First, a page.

Finland expressed its support for the connection between the MFF and respect for the rule of law by
the member states. According to the EU JUSTICE scoreboard 2019, Finland is the country with the highest level of evaluated independence. From its Presidency seat, it is therefore best placed to steer the response to the Commission’s invitation to reflect on the strengthening of the rule of law framework with a view to preparing Council Conclusions.
Reflection on the Rule of Law framework in the Council should consider the application of this framework across EU programmes and policies, also by linking it to the European Semester. It should also aim to communicate the potential threat to the rule of law with member states institutions early on and to make the rule of law toolkit an effective instrument in strengthening this fundamental value. The Presidency also has a chance to raise awareness of the need to respect the rule of law in order to protect our democracies, safeguard fundamental rights and maintain a cooperation among the member states that is based on solidarity and trust. In formal, informal and outreach meetings the Presidency should highlight the importance of the rule of law in every area of cooperation to ensure that work within and between member states and citizens is conducted in a spirit of trust. Trust in public institutions and the justice system is imperative for an effective and democratic European Union.
Climate change and environment
The 2015 Paris Agreement on climate set out the goal to contain the rise in average global temperatures to well below 2°C above pre-industrial levels and to pursue efforts to limit it to 1.5°C. However, without additional efforts by the EU and others, these targets are unlikely to be met, resulting in serious consequences for member states and third countries alike. The 9 May Sibiu meeting of EU Heads of State and Government displayed challenges ahead of the EU in combining high-level ambition and unity in climate policy.
Finland has proven itself to be well placed to address the challenges posed by climate change. Accordingly, several climate actions have been scheduled during the Finnish Presidential term. These include the EU-wide adoption of a forward-thinking emissions strategy, with the EU to submit the details of the strategy to the United Nations by early 2020. Finland’s Presidency will also be the first to operate under the European Commission’s long-term climate strategy, which calls for a carbon neutral economy by 2050 and reemphasises the importance of abiding by the terms of the Paris Agreement.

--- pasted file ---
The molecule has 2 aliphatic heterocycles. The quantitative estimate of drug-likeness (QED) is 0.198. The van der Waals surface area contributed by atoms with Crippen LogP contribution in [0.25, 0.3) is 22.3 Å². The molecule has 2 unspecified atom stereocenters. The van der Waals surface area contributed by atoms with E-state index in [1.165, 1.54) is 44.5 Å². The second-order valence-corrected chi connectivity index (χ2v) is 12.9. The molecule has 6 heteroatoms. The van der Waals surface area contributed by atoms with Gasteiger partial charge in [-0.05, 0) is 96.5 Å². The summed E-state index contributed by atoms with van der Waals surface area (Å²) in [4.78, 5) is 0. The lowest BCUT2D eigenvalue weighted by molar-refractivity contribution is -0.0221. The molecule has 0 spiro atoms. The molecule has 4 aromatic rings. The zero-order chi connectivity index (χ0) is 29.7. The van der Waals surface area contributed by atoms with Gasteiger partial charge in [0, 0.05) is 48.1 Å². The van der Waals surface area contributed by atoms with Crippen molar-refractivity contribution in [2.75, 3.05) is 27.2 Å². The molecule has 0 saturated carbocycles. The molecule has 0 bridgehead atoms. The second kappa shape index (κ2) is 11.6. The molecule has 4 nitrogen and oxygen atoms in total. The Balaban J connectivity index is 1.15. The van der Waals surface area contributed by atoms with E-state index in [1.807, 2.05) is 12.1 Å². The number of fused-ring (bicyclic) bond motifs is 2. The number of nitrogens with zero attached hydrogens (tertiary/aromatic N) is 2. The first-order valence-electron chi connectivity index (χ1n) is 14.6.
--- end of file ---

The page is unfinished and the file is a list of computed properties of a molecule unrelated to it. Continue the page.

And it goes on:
The Finnish Government has yet to join the member states pledging for carbon neutrality by 2050. While Finland has created a strategy that outlines the steps necessary for it to meet and surpass the EU’s targets, Finland’s decision not to join the above-mentioned pledge should help it secure a neutral, more persuasive position during its Presidency. As Germany’s reticence towards the 2050 target appears to be softening, the Finnish approach should prove instrumental in Germany’s eventual decision. In parallel to the debate on the 2050 target, the member states must also prepare their ten-year (2020-2030) national energy and climate plans by the end of 2019 to abide by the EU’s Governance Regulation. The Finnish Presidency should make the most of this opportunity and talk to member states to determine how their plans align with the 2050 long-term strategy.
Global role and Europe’s security: relations with Africa
The Arab Spring of 2011 and the migration wave of 2015-2016 showed not only how close Africa is to Europe, but also that Africa is a continent connected by the Sahara rather than divided by it. This recognition leads to the understanding that the EU must look at Africa through a continent-to-continent perspective.
Issues such as the internal-external security nexus, movements of people, socio-economic trends and demography stretch from northern Europe to Sub-Saharan Africa and pass through the Mediterranean. The Mediterranean Sea, however, has become more of a lake, and it is through this lesser size in the face of today’s transport and communication technologies that the Mediterranean defines the shape and future of EU-Africa relations.
The renewal of EU-ACP partnerships/Cotonou agreement after 2020 presents an opportunity to strategically rethink the EU-Africa relationship. The gradual gravitational shift from North Africa and the Middle East towards the Gulf and sub-Saharan Africa also calls for a rethinking of the European Neighbourhood Policy (ENP). Upgrading the Cotonou agreement to a more ambitious partnership goes hand in hand with the revision of the ENP to further incorporate the challenges and strategic approaches to the neighbours of the neighbours and to gradually move to a continent-based relationship instead of a neighbourhood-based one. This would also enable the EU to have a more global approach to international politics, taking into account the increasing influence of world powers such as Russia or China in the developments within territories closer to the EU. This is why Finland is well placed to facilitate the ripening of such a vision of EU-Africa relations during its term in office. Finnish Presidency events in Finland in the area of the EU’s external action, including informal ministerial meetings, should be dedicated to finding common ground for member states. This common understanding and support from members should focus on the operationalisation and application of the EU Global Strategy’s principles and objectives in Africa.